Writers Write, Right?
Generally speaking, starting writing isn’t the problem. If you’re up for it then getting words on the page isn’t that hard. At first.
Enthusiasm, motivation, belief in your ideas — these things tend to be in abundant supply at the beginning.
Two weeks later, though, things may have changed. It’s all very well sitting down with the right intentions, but what do you do when all that drive you had goes missing?
Sympathetic Characters Part 2: Suffering
When it comes to feeling sympathy, our emotion are hardwired to be triggered by the distress of others.
It can be tempting to avoid putting your characters (especially the ones you like) in too much pain and agony. Whether physical or mental, any kind of suffering can feel like a betrayal of characters you’ve become very fond of.
Unfortunately, if you don’t put them through the wringer their problems will seem minor and not worth worrying about.
Forcing Readers To Like Characters
The story you’re writing may have the kind of lead character that people automatically root for. He may be a good guy doing the right thing; or a decent woman trying to sort out something that needs sorting. Heroic behaviour and overcoming adversity can bypass the whole need to tell the reader this is someone to cheer on. It’s obvious.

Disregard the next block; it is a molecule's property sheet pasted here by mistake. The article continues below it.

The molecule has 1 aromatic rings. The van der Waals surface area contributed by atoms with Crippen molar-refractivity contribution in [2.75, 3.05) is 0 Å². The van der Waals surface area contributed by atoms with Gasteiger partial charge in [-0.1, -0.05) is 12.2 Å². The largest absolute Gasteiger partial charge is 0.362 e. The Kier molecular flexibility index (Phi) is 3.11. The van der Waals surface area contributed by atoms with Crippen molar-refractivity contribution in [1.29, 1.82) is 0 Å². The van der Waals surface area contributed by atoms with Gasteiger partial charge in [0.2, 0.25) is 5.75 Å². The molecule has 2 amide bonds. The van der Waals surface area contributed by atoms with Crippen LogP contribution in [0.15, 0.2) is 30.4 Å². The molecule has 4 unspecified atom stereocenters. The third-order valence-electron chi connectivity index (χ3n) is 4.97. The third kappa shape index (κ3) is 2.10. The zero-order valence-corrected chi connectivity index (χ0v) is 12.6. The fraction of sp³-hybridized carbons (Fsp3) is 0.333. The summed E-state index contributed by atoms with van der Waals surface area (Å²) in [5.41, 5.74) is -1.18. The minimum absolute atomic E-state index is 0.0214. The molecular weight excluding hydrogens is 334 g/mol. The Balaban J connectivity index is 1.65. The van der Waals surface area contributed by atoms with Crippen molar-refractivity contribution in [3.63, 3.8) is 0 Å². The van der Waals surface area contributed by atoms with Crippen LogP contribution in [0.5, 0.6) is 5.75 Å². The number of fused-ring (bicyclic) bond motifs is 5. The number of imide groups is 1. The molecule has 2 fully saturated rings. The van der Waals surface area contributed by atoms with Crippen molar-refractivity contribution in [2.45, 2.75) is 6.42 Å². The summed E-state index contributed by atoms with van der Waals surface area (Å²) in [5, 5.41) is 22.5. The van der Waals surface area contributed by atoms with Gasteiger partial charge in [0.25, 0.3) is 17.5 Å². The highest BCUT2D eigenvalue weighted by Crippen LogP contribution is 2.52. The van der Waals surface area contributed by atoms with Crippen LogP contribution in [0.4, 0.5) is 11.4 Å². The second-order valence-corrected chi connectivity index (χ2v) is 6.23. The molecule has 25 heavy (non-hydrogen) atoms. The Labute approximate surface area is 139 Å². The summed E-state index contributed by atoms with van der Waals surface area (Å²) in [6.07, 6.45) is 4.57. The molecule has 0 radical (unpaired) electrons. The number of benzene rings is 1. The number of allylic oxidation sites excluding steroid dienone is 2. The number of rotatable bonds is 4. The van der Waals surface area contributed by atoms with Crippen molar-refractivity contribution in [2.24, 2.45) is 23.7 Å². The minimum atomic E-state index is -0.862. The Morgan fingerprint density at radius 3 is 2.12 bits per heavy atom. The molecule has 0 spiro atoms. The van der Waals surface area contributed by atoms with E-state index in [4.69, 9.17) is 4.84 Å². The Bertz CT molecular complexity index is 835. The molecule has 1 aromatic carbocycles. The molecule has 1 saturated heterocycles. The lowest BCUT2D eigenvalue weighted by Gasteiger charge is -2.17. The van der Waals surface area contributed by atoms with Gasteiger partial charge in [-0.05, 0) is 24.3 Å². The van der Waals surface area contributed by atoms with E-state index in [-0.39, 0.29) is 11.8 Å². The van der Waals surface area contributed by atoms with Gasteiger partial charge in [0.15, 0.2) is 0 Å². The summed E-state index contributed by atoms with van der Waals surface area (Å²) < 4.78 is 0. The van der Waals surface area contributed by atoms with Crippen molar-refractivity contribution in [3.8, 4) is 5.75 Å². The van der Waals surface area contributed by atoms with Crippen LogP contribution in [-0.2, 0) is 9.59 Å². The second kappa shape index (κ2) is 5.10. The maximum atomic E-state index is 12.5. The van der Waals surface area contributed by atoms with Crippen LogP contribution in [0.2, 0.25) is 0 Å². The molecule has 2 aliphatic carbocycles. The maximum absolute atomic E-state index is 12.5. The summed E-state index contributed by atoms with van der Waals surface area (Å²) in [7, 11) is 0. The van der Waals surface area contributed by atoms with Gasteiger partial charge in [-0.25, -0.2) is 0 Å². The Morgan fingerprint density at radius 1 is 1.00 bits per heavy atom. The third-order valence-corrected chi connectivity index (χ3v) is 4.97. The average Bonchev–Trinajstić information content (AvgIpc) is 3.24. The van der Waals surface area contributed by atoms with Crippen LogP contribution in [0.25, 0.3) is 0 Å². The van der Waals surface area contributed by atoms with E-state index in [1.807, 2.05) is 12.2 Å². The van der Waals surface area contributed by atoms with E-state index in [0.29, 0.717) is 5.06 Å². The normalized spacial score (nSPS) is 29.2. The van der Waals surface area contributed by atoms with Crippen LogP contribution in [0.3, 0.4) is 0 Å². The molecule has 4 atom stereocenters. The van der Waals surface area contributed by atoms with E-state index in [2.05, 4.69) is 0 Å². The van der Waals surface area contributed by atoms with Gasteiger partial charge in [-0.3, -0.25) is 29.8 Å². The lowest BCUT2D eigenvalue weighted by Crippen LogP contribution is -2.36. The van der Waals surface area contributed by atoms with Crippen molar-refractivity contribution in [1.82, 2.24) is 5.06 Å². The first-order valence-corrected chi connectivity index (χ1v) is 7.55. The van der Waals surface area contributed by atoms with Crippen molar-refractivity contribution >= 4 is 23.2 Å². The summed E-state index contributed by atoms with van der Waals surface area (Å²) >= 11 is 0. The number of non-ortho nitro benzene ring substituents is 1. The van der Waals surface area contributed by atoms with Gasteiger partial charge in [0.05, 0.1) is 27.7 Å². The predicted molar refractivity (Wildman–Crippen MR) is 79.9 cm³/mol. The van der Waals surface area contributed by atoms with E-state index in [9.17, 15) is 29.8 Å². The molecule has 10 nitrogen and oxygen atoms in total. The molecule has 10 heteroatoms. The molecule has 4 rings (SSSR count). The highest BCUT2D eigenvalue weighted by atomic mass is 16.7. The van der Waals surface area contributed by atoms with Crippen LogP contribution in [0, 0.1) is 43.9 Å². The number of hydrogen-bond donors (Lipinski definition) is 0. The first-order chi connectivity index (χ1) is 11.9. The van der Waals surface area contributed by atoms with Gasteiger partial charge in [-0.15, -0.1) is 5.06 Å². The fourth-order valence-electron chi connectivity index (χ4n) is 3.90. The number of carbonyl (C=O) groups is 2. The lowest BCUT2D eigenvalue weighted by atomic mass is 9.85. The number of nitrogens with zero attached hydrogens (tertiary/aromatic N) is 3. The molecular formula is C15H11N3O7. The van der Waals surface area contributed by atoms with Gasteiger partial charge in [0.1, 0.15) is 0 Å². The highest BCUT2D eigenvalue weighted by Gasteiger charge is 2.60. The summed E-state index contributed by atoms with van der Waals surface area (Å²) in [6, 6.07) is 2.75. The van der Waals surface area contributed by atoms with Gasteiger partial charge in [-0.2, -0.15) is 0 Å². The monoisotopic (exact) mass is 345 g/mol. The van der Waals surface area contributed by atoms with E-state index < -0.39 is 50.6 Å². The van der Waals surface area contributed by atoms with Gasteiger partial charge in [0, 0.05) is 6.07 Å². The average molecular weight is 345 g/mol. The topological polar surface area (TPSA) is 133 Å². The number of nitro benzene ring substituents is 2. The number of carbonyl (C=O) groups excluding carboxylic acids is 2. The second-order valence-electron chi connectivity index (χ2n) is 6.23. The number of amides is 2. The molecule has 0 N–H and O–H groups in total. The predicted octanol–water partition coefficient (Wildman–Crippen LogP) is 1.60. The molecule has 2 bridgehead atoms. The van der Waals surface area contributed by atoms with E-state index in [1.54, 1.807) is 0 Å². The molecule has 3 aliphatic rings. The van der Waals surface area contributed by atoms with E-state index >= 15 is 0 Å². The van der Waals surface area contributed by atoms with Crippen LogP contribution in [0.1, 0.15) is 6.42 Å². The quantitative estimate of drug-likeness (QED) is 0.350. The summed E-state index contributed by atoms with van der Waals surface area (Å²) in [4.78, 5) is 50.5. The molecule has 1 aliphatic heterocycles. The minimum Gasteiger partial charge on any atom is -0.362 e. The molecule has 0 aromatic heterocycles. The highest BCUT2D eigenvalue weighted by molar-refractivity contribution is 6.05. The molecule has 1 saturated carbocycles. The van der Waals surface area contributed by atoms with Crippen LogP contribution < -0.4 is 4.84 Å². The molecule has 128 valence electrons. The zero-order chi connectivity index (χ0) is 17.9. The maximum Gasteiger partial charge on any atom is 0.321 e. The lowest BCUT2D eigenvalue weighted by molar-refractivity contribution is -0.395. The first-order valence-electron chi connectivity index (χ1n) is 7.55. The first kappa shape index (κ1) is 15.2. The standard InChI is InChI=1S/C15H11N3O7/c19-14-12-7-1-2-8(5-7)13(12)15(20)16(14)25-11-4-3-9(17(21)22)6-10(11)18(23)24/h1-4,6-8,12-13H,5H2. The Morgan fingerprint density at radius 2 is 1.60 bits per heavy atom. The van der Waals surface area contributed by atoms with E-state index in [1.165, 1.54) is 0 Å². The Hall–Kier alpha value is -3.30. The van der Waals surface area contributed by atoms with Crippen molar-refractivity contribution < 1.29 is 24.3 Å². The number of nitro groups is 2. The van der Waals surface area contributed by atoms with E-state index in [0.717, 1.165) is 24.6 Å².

But they might be a little more complex than that. Maybe flawed, maybe even a bit awkward. Or they may not get to their heroic moment until much later in the story. How do you get the reader on board as quickly as possible without having to add ‘stick with it, things get good later’ at the bottom of each page?
Dramatic Action Is More Than Doing Stuff
Often the reason a scene doesn’t work, or doesn’t seem to have any life to it, is because what’s happening in the scene isn’t very interesting.
People may be doing things, moving around, attempting to reach their goals, but how they’re going about is too straightforward or too easy.
There are various ways to achieve things in life that are reasonable and sensible. You want to be a doctor, you go to medical school and study hard. If you portray that within a story it may feel realistic and true, but it won’t be very gripping.
There is more to a good story than holding a mirror up to life.
What Episodic TV Teaches Novelists
After the last post on episodic writing a lot of people mentioned TV as an example of where an episodic structure works very well. So I thought I’d address that.
The first thing to bear in mind is that just because something is delivered in an episodic format, doesn’t mean it’s episodic narratively speaking.
If I take a novel and split it up into sections, and then let you read one chapter a week, then that’s an episodic way to read the story, but it makes no difference to the story itself.
Episodic Storytelling Is A Problem
The problem with episodic storytelling is that often the writer can’t really see the problem with it.